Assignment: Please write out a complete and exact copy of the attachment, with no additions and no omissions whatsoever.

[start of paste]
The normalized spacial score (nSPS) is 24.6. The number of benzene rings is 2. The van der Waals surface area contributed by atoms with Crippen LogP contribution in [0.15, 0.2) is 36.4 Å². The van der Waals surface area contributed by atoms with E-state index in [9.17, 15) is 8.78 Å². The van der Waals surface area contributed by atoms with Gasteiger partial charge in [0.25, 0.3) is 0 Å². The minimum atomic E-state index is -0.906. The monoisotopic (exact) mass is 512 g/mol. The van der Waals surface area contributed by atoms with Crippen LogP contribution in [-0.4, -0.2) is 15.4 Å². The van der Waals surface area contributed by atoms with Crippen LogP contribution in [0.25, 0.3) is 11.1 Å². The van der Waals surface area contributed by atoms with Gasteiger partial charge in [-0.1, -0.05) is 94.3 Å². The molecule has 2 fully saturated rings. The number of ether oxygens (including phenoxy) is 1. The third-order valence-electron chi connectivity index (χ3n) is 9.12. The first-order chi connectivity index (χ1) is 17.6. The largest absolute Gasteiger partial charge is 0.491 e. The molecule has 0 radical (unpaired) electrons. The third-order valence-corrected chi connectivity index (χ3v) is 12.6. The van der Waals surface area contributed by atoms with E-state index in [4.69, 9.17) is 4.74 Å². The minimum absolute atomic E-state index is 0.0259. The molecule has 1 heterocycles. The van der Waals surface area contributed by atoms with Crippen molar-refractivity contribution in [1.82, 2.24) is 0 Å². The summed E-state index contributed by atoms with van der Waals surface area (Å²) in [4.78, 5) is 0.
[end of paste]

The normalized spacial score (nSPS) is 24.6. The number of benzene rings is 2. The van der Waals surface area contributed by atoms with Crippen LogP contribution in [0.15, 0.2) is 36.4 Å². The van der Waals surface area contributed by atoms with E-state index in [9.17, 15) is 8.78 Å². The van der Waals surface area contributed by atoms with Gasteiger partial charge in [0.25, 0.3) is 0 Å². The minimum atomic E-state index is -0.906. The monoisotopic (exact) mass is 512 g/mol. The van der Waals surface area contributed by atoms with Crippen LogP contribution in [-0.4, -0.2) is 15.4 Å². The van der Waals surface area contributed by atoms with Crippen LogP contribution in [0.25, 0.3) is 11.1 Å². The van der Waals surface area contributed by atoms with Gasteiger partial charge in [-0.1, -0.05) is 94.3 Å². The molecule has 2 fully saturated rings. The number of ether oxygens (including phenoxy) is 1. The third-order valence-electron chi connectivity index (χ3n) is 9.12. The first-order chi connectivity index (χ1) is 17.6. The largest absolute Gasteiger partial charge is 0.491 e. The molecule has 0 radical (unpaired) electrons. The third-order valence-corrected chi connectivity index (χ3v) is 12.6. The van der Waals surface area contributed by atoms with E-state index in [4.69, 9.17) is 4.74 Å². The minimum absolute atomic E-state index is 0.0259. The molecule has 1 heterocycles. The van der Waals surface area contributed by atoms with Crippen molar-refractivity contribution in [1.82, 2.24) is 0 Å². The summed E-state index contributed by atoms with van der Waals surface area (Å²) in [4.78, 5) is 0.